Of "bridge" megastructures there are many projects by Kenzo Tange and Arata Isozaki
such as this one (http://www.GreatBuildings.com/buildings/Fuji_Broadcasting_Center.html), or this one (http://cu-megablog.blogspot.com/2006/08/plan-for-tokyo-1960.html), or this one (http://www.japan-photo.de/e-mo-j19-17.htm). (Arrg the Internet is no good for architecture references... there's practically no good photos or info at all.. :()
Unfortunately, most of these visionary projects were not at all liked at their time, and the ugly head of late post-modernism practically gave a death blow to visionary modern architecture, one which we are just starting to recover from... If that was possible in the 70s, then how is it that 40 years later we are not using our superior technologies and knowledge to create amazing cities?
27th-September-2008, 02:17 PM
Answer 1) less journeys.
Entirely possible with technology that makes it easy to work from home, and the cultural shift that means such types of jobs are an increasingly large percentage of the work available.
2) depopulate cities, or rather decentralise them.
More numerous but smaller commercial centres.
3)make centres free of personal vehicles.
Restore the serenity of the foot journey within the central blocks of any town/city. I think it's been tried somewhere - but I can't remember for sure - that the council or some such just provided loads of bicycles. There were bike racks all over the place and the idea was that you could grab one and then leave it at the other end of your journey. Maybe I'm making that up.
Anyways, bicycles, skateboards, blades, rickshaws ;) could all be encouraged. Has anyone perfected the moving pavement yet?
The car has become such a sacred object to many of us, that for an alternative to be acceptable it would have to preserve the things about the car journey that make it so addictive.
What is the car? Personal space. Personal armour. An extension of self. A security blanket. A piece of our personal world. A statement of identity.
Yeah, I think cars are great big security blankets and weaning us off them is going to cause a good deal of screaming and fear. Without that chrome bumper between us and the next guy, we're vulnerable. Heck, without my car I couldn't talk to myself nearly as much as I do in public.
27th-September-2008, 02:29 PM
I think it's been tried somewhere - but I can't remember for sure - that the council or some such just provided loads of bicycles. There were bike racks all over the place and the idea was that you could grab one and then leave it at the other end of your journey. Maybe I'm making that up.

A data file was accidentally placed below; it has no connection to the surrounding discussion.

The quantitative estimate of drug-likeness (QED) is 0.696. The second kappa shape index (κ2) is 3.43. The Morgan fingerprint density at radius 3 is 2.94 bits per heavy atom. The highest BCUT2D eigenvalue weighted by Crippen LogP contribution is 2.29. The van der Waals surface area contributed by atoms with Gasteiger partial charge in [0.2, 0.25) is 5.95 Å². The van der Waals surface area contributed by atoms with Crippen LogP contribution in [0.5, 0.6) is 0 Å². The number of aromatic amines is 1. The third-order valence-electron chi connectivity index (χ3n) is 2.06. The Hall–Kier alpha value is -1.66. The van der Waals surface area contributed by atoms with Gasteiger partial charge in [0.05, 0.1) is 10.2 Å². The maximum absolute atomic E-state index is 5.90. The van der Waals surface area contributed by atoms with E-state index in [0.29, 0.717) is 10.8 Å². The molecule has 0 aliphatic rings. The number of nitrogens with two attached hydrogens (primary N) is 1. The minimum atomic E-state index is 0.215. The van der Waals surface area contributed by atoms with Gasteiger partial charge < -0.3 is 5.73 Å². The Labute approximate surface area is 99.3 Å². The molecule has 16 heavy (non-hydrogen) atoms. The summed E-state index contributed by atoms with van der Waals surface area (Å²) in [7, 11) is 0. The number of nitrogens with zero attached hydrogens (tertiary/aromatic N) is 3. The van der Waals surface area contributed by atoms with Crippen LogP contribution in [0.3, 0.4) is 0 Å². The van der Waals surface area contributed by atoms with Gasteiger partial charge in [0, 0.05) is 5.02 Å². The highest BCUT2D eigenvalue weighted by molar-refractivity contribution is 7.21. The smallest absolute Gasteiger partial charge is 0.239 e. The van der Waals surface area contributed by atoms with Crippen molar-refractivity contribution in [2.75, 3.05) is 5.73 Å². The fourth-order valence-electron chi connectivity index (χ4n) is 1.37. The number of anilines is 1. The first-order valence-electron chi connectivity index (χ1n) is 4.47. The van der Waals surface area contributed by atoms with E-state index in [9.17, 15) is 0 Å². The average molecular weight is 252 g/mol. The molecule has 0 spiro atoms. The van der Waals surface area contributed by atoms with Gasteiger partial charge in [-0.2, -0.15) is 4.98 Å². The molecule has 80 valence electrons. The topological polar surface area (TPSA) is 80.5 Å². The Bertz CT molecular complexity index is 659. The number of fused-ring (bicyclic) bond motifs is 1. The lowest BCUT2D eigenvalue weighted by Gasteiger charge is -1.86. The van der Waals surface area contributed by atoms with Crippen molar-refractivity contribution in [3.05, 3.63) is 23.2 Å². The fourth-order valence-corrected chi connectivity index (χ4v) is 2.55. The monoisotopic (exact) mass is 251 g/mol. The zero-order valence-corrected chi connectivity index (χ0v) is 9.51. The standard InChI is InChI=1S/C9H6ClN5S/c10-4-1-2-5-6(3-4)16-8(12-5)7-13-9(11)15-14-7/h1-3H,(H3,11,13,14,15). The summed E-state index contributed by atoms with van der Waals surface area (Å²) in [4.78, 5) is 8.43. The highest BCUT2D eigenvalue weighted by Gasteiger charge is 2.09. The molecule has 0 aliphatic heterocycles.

No, you are not. In fact something like that is planned to be implemented here, you pay a small monthy fee and you can use the bicycles freely. Sounds great.
Good point about the cars. Maybe the feeling could be emulated with small "personal" public transport, like up to 4 people individual wagons where you select the destination and it itakes you there automatically. I know some people enjoy driving, but many would apreciate the free time to read the newspaper on their way to work, etc. The advantage is that since they are automatic they can move much more efficiently, safely and closer to one another.
28th-September-2008, 01:57 PM
Puts a whole new spin on the term "village bike" ;).
I'd like to see more special cycle ways - the combination of pedestrians, cars and bicycles can be dangerous. Perhaps elevated cycle paths?
For that matter, why couldn't we have elevated conveyor paths? Could be rather elegant if designed well.
The pod cars in the link Decaf posted would go a fair way to maintaining the psychological benefits of private car travel. I just wonder if we're going to have to adjust to traveling less.
28th-September-2008, 04:05 PM
Quantum Teleportation (http://www.cco.caltech.edu/~qoptics/teleport.html) - the idea of using this to transport people is touched on quite nicely (with references to actual science behind it) in Michael Crichtons "Timeline" (http://en.wikipedia.org/wiki/Timeline_(novel)) although in the book they find that it could also be used to transport people to other universes by sending the information through "holes" in the quantum foam. (http://en.wikipedia.org/wiki/Quantum_foam)
In quantum teleportation, an unknown quantum state is faithfully transferred from a sender (Alice) to a receiver (Bob). To perform the teleportation, Alice and Bob must have a classical communication channel and must also share quantum entanglement -- in the protocol we employ*, each possesses one half of a two-particle entangled state. Alice makes an appropriate projective measurement (Bell measurement) of the unknown state together with her component of the shared entangled state. The result of this measurement is a random piece of classical information which Alice sends to Bob over their classical communication channel. Bob uses this information to choose a unitary transformation which he performs on his component of the shared entangled state, thus transforming it into an output state identical to the original (unknown) input. Notice that the input state is destroyed by Alice's projective measurement, so that teleportation does not result in "cloning" of a quantum state.
29th-September-2008, 01:56 PM
As I understood entanglement, it was the sharing of a quantum state between two non-contiguous what-evers ('scuse my stunning grasp of the proper language), such that any change of state wrought on one also occurred perfectly to the other. Like perfect quantum twins, always sharing the same state regardless of where they are in space.
By applying that to teleporting humans are you suggesting that a distant quantity of matter is entangled to any given human, in effect twinning them, then that the created twin in it's distant location is retained while the original is destroyed? That all that actually 'moves' is the record of my quantum state, used to create a new me from different but entangled matter at the target destination?
Sorry if I'm being dense, but I'd like a deeper explanation of the process.
(Only, I always wanted a matter transporter and everyone in that other thread said it wasn't possible :(. )